Marketing Mix Models In a Changing Environment

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Marketing Mix Models have been used successfully for years at consumer package goods (CPG) companies to increase their marketing effectiveness and efficiency. The four Ps (Product, Placement, Price, and Promotion) were as far as the models needed to go. Broad–based media was and is very expensive, which kept competition to a minimum. However, the marketing environment has changed in many ways and must be considered when looking to these models to improve marketing performance.

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  • Go through the 3 levels Describe the potential return from each level and how it is generated.
  • Use diageo example
  • Not for copy or distribution without written permission from Lenskold Group
  • Not for copy or distribution without written permission from Lenskold Group
  • Not for copy or distribution without written permission from Lenskold Group
  • Not for copy or distribution without written permission from Lenskold Group
  • Not for copy or distribution without written permission from Lenskold Group
  • Describe 10% increase I price provides a 5.6% decrease in volume but an increase in profits. Draw curves on the flip chart
  • Not for copy or distribution without written permission from Lenskold Group
  • Not for copy or distribution without written permission from Lenskold Group
  • Not for copy or distribution without written permission from Lenskold Group
  • Show how incremental marketing doesn’t work as well as analytical based decisions
  • Knowing what the return is in detail can put together a much more robust plan for the same funding.
  • Marketing Mix Models In a Changing Environment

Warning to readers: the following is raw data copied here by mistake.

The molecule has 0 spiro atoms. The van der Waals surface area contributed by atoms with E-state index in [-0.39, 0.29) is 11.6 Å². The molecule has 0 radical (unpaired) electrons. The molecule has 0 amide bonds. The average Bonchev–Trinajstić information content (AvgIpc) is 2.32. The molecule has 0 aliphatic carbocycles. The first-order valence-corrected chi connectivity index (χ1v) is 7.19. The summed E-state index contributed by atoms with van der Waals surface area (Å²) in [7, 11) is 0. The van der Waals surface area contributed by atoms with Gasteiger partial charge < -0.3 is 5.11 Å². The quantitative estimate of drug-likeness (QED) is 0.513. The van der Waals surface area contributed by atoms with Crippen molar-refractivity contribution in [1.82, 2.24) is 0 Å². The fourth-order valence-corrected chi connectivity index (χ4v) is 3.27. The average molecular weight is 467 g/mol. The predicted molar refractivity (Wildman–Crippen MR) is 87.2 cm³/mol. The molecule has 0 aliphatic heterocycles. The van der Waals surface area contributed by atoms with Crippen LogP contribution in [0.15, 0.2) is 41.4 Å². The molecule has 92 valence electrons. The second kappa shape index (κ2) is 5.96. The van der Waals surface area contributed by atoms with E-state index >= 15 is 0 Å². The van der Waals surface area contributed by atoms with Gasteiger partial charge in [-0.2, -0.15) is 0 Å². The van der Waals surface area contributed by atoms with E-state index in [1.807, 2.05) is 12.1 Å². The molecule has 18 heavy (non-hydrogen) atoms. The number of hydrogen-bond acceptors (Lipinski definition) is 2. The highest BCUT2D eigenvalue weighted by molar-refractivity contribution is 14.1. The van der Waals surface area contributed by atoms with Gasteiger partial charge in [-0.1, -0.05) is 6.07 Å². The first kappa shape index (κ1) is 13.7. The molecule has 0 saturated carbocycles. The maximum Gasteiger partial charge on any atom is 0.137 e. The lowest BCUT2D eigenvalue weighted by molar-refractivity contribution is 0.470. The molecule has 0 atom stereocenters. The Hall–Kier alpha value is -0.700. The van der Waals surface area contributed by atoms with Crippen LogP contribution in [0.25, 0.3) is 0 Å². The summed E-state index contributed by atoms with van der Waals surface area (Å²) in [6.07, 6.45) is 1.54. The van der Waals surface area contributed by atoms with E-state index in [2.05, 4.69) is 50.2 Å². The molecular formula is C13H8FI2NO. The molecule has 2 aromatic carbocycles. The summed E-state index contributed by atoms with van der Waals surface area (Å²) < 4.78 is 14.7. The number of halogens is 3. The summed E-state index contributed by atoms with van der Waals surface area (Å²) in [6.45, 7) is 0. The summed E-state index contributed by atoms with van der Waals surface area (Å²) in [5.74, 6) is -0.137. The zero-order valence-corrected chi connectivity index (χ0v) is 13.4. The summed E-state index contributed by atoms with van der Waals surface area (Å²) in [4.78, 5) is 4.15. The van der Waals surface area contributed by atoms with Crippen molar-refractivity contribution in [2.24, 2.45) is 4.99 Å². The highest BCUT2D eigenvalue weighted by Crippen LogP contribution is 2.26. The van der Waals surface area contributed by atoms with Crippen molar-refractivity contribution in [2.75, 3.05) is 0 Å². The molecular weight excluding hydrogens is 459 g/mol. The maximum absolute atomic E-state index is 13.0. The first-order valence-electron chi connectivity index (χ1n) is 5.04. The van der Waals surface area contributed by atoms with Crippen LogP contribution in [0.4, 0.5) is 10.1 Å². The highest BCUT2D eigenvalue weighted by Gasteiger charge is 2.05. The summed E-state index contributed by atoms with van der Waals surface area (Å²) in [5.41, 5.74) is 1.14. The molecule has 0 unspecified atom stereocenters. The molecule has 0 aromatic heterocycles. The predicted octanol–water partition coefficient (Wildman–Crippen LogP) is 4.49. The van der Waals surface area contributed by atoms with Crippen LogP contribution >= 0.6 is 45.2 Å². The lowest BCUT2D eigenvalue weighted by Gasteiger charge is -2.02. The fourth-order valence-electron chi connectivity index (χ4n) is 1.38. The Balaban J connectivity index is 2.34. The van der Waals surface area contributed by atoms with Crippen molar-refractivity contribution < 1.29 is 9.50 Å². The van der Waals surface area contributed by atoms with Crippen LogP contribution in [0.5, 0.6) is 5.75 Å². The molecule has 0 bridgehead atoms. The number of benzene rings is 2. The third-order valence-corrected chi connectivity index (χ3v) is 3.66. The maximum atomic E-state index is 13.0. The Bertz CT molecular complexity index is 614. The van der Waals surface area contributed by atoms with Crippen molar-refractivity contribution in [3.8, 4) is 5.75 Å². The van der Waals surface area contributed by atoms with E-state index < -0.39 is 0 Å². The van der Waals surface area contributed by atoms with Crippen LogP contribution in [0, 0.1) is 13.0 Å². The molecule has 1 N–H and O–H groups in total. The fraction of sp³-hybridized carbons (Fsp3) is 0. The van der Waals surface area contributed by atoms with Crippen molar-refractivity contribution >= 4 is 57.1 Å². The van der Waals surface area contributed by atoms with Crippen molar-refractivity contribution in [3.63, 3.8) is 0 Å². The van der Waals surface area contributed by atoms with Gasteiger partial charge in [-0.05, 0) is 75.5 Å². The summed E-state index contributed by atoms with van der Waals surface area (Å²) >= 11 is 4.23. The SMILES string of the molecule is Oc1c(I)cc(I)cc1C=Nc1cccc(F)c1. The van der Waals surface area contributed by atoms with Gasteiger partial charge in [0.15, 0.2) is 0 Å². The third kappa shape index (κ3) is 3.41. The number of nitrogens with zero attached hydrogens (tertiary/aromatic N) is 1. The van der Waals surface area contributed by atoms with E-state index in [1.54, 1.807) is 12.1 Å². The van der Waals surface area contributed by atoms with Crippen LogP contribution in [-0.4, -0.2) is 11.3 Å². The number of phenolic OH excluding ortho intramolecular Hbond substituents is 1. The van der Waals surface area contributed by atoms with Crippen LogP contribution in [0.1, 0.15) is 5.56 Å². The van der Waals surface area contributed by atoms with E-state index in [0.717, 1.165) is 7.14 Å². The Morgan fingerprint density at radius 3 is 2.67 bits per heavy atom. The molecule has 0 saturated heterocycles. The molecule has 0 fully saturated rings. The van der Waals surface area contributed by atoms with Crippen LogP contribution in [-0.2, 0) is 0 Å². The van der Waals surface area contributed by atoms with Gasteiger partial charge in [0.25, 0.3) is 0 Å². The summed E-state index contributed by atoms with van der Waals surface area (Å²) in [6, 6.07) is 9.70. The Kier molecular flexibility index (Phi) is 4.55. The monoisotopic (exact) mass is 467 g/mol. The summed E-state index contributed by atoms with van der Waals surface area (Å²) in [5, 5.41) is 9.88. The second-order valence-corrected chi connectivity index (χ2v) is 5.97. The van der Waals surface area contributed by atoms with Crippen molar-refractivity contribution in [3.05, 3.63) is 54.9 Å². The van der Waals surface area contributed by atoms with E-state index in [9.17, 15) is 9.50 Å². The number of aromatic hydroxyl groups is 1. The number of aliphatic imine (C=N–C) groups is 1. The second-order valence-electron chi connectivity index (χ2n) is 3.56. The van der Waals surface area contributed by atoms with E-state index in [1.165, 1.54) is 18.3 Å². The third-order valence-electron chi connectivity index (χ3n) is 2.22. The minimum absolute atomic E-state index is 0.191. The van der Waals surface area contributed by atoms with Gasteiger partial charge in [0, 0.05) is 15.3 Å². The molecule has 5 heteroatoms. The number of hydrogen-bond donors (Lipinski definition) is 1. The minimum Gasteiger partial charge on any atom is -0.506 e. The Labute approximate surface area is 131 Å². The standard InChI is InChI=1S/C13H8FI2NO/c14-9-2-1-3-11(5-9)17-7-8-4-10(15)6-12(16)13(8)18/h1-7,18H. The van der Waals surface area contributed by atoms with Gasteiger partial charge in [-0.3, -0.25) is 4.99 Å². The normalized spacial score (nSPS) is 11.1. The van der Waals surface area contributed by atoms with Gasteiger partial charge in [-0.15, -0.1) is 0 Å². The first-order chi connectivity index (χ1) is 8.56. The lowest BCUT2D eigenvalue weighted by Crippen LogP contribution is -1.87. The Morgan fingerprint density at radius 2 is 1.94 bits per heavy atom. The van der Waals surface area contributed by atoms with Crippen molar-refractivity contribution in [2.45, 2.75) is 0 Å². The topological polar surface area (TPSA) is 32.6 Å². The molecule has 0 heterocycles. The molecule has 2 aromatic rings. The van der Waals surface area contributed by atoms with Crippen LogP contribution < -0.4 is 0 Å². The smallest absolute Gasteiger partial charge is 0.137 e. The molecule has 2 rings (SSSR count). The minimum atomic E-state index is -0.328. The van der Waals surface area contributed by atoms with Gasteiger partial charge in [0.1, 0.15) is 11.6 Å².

1. 1. <ul><li>Marketing Mix Models in a Changing Environment This webinar will address what needs to be different in Marketing Mix Models to continue to improve marketing performance including: </li></ul><ul><ul><li>Lower cost media to encourage product trials and repeat purchases </li></ul></ul><ul><ul><li>Non-CPG companies developing Marketing Mix Models even though their business environment is far different to CPG </li></ul></ul><ul><ul><li>Competitive and external factors can change and affect the guidance that results from a model when the model was built using historical data </li></ul></ul>
    2. 2. Marketing Mix Models in a Changing Environment Instructor: Don Holtz Phoenix Marketing International
    3. 3. Don has over 30 years experience providing clients with analytics-based solutions to complex business problems. Former Executive Vice President and Chief Technology Officer for Yankelovich Partners, Don Holtz was responsible for the creation and implementation of systems and supporting mathematics necessary for client companies to understand and implement “Customer Driven, Information Based” marketing strategies and applications. Don is a frequent guest lecturer at a number of universities and teaches AMA classes on marketing ROI and Marketing ANALYTICS. Don earned his BSE in Industrial Engineering and his MBA from the University of Michigan.   <ul><li>Resume </li></ul><ul><li>Defense Systems Laboratory </li></ul><ul><li>Management Science/Operations Research, Automotive </li></ul><ul><li>Director Marketing Systems, Pharmaceuticals </li></ul><ul><li>Salesman to Sr VP General Manager, Computer Timesharing </li></ul><ul><li>Venture Capital-backed Firms </li></ul><ul><ul><li>Portable Computing Technology </li></ul></ul><ul><ul><li>Electronic Funds Transfer </li></ul></ul><ul><ul><li>Integrated Database Marketing </li></ul></ul><ul><li>Founded AIM Marketing in 1995 </li></ul><ul><ul><li>Sold to Yankelovich Partners in 1998 </li></ul></ul><ul><li>Founded Benchmarketing Analytics in 2001 </li></ul><ul><li>Founded Interlocking Analytics in 2008 </li></ul><ul><li>Group President – Phoenix Marketing </li></ul>Industries Cable CPG Financial Services Hospitality Manufacturing Online Pharmaceutical Publishing Real Estate Retail Services Technology Telecommunications Trucking Utilities Don Holtz
    4. 4. Current and Past Clients and Partners
    5. 5. Marketing Analytics Introduction Level 1 Level 2 Level 3 Value Derived Are my current programs working? What adjustments do I make to improve? Am I targeting the right customers with the right messages and offers? How can I plan with greater certainty? What are the drivers that leads to success? How van I increase marketing channel effectiveness? How can I reduce the costs of over-funded markets? What are the opportunities by channel, industry and vendor to develop a set of sustainable, profitable strategies?